Psychedelia and the Walt Disney Company would not, on the surface, seem like two things that go hand in hand. Disney, even now that it encompasses so much of popular culture, is meant to represent family values of a sort, and psychedelia … is not. But some of the films in the Disney Animation feature canon, such as “Dumbo” and “Fantasia,” take certain flights of fancy that are hard to square even now in the studio’s legacy, creative leaps that are so stark and remarkable largely because so few films the studio has produced in the modern era have the interest in really pushing the boundaries. Disney Animation’s latest film, “Strange World,” lives up to its name at least in terms of the artistry on display. The story surrounding that artistry is perhaps somewhat familiar, but it’s offset by buoyant pacing, compelling world-building, and truly trippy visuals.
“Strange World,” from director Don Hall and writer/co-director Qui Nguyen, has a lot of world-building to accomplish but wisely sidesteps some general questions — such as the specifics of its location or the year in which the story mainly takes place — to rush headlong into adventure. Primarily, the story focuses on three generations of Clade men. There’s the hyper-masculine paterfamilias Jaeger (voiced by Dennis Quaid), who’s been trying for most of his life to explore the land beyond an impossibly high set of mountains; his son Searcher (Jake Gyllenhaal), as smart as his dad but less interested in exploring than he is in farming; and Searcher’s teenage son Ethan (Jaboukie Young-White), who’s still trying to figure out what he wants from his life while trying to impress a cute boy he knows. Jaeger and Searcher went their separate ways when the latter was a teen. Twenty-five years later, the grown Searcher, his wife Meridian (Gabrielle Union), and Ethan live in Avalonia, a land powered by pando, a mysterious glowing-green plant Searcher discovered. When he learns that pando plants are starting to lose their power, he joins a quest under the surface of Avalonia to save its lasting power but in so doing, realizes that what lies beneath Avalonia is a … well, refer to the film’s title.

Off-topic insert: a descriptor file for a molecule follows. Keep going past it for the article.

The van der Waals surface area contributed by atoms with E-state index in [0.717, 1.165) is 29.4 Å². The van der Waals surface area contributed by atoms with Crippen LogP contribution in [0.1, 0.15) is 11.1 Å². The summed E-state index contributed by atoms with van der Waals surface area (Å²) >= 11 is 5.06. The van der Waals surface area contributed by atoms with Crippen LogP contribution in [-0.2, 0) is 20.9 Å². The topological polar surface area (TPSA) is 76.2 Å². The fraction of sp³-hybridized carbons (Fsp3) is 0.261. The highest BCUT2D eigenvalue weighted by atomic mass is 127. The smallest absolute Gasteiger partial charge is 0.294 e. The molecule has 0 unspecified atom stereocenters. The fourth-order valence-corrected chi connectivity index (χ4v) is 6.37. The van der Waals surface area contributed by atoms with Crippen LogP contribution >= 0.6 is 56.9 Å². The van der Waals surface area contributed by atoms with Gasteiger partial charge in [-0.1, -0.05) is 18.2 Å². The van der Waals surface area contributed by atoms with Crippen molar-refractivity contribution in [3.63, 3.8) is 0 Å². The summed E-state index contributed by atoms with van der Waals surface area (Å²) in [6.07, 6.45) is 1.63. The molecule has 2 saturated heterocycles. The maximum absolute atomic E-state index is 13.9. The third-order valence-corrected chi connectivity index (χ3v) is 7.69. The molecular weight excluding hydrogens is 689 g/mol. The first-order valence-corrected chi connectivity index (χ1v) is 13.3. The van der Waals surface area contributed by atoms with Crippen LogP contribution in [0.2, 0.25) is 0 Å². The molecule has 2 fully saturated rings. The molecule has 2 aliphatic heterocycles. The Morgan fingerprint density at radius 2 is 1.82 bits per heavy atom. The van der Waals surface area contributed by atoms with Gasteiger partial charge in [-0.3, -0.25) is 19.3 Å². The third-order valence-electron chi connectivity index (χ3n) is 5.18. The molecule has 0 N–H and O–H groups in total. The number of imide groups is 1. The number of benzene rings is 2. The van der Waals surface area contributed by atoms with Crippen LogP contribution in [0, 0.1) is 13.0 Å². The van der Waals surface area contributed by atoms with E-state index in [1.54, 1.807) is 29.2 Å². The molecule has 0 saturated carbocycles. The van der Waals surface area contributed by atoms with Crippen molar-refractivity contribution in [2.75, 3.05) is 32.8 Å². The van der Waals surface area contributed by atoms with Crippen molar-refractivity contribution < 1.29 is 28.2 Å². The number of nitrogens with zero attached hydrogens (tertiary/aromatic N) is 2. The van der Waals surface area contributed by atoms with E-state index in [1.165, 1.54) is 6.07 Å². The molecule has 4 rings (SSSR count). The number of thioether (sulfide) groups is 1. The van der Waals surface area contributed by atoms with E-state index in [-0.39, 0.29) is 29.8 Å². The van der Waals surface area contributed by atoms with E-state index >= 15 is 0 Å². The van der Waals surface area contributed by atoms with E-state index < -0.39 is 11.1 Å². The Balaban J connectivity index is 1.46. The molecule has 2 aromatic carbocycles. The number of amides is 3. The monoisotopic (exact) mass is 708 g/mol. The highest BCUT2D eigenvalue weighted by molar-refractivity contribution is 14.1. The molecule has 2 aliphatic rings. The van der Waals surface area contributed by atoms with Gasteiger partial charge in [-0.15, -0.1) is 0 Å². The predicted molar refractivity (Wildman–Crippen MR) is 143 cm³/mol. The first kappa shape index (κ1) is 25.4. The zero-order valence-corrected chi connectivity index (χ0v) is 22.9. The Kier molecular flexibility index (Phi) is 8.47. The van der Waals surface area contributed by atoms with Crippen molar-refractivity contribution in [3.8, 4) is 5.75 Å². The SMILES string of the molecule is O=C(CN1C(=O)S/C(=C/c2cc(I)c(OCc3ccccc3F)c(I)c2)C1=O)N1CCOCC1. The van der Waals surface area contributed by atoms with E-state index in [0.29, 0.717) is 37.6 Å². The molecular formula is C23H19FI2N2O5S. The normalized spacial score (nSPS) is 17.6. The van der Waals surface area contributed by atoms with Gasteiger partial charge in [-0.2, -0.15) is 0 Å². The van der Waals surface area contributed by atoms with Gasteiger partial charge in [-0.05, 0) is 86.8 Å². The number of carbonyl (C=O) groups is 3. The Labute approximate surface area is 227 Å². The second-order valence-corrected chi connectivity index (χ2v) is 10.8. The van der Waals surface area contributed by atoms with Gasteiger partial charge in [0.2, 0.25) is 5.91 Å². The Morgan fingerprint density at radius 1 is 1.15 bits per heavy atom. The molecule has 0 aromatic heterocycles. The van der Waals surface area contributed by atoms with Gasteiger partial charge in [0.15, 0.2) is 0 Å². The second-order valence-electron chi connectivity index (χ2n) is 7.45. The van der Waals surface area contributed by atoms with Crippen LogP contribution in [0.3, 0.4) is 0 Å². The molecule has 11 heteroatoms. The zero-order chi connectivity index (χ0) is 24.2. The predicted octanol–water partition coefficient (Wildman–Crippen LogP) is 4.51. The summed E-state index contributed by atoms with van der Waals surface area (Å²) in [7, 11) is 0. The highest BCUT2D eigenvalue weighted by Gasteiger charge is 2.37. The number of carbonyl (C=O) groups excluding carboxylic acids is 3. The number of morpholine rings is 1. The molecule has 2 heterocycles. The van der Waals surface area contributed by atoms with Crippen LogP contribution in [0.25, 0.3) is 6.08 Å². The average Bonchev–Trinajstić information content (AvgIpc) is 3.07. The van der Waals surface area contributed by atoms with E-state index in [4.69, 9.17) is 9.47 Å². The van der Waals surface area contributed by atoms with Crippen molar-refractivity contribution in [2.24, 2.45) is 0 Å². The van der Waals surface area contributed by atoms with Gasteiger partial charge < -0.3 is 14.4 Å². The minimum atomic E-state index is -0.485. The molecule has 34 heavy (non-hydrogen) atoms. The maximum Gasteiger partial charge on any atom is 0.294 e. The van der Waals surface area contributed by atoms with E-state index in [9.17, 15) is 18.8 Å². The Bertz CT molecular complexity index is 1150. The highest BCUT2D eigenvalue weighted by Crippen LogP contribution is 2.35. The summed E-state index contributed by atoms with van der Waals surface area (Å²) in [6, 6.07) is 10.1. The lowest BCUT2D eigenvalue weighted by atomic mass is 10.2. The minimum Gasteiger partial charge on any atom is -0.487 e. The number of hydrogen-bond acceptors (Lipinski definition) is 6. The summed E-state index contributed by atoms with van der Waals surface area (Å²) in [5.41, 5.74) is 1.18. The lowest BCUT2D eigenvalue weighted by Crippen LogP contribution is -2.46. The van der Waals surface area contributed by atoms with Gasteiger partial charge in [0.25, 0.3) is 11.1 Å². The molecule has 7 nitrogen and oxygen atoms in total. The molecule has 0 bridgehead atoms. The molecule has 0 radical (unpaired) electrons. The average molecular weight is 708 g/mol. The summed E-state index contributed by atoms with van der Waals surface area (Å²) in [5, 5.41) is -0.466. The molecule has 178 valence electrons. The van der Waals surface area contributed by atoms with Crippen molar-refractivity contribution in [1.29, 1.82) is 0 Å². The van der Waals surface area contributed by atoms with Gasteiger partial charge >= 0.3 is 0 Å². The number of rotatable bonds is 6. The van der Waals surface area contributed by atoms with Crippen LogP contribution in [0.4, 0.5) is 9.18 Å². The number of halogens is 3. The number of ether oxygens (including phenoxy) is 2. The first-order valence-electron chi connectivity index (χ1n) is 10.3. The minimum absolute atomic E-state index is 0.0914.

The core dramatic struggle in the film is between the three Clade men (Searcher and Ethan quickly realize that Jaeger has been living in the underground world for much of the last quarter-century), and how they vacillate between the roles of explorer and farmer. Though each of the actors does their best with the material, there’s only so much emotional investment in Jaeger, Searcher, and Ethan struggling to get on the same wavelength, whether it’s father and son trying to decide between a handshake or a hug or the three of them arguing their way through a card game with no intentional villains. (“No bad guy? That’s just poor storytelling,” Jaeger chides in what is presumably an inside joke regarding how few modern Disney animated titles have clear-cut villains. This film included.) The adventure that propels the three men forward is vastly more effective, simply thanks to speedy setpieces with clever touches.